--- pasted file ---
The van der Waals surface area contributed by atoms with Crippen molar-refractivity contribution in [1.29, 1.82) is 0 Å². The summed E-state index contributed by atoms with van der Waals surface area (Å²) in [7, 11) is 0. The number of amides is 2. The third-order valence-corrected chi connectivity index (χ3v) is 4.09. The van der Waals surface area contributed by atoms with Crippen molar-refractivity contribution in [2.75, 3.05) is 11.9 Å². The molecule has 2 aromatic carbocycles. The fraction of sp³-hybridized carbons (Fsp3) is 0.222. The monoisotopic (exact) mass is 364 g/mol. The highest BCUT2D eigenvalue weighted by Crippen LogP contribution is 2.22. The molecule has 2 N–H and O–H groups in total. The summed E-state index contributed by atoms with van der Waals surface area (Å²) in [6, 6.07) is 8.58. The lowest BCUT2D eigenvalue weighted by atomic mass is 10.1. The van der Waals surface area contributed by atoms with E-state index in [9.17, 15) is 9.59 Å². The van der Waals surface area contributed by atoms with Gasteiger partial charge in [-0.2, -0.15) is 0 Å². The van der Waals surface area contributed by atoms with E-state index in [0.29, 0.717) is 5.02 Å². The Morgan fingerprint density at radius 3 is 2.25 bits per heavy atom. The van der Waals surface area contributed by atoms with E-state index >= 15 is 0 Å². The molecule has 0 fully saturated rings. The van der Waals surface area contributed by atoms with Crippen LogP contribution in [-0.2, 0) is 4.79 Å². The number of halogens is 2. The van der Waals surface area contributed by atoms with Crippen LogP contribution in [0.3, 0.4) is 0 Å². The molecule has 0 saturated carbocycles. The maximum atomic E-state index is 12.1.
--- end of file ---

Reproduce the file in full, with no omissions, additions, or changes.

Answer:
The van der Waals surface area contributed by atoms with Crippen molar-refractivity contribution in [1.29, 1.82) is 0 Å². The summed E-state index contributed by atoms with van der Waals surface area (Å²) in [7, 11) is 0. The number of amides is 2. The third-order valence-corrected chi connectivity index (χ3v) is 4.09. The van der Waals surface area contributed by atoms with Crippen molar-refractivity contribution in [2.75, 3.05) is 11.9 Å². The molecule has 2 aromatic carbocycles. The fraction of sp³-hybridized carbons (Fsp3) is 0.222. The monoisotopic (exact) mass is 364 g/mol. The highest BCUT2D eigenvalue weighted by Crippen LogP contribution is 2.22. The molecule has 2 N–H and O–H groups in total. The summed E-state index contributed by atoms with van der Waals surface area (Å²) in [6, 6.07) is 8.58. The lowest BCUT2D eigenvalue weighted by atomic mass is 10.1. The van der Waals surface area contributed by atoms with E-state index in [9.17, 15) is 9.59 Å². The van der Waals surface area contributed by atoms with Gasteiger partial charge in [-0.2, -0.15) is 0 Å². The van der Waals surface area contributed by atoms with E-state index in [0.29, 0.717) is 5.02 Å². The Morgan fingerprint density at radius 3 is 2.25 bits per heavy atom. The van der Waals surface area contributed by atoms with E-state index >= 15 is 0 Å². The molecule has 0 fully saturated rings. The van der Waals surface area contributed by atoms with Crippen LogP contribution in [-0.2, 0) is 4.79 Å². The number of halogens is 2. The van der Waals surface area contributed by atoms with Crippen LogP contribution in [0.3, 0.4) is 0 Å². The molecule has 0 saturated carbocycles. The maximum atomic E-state index is 12.1.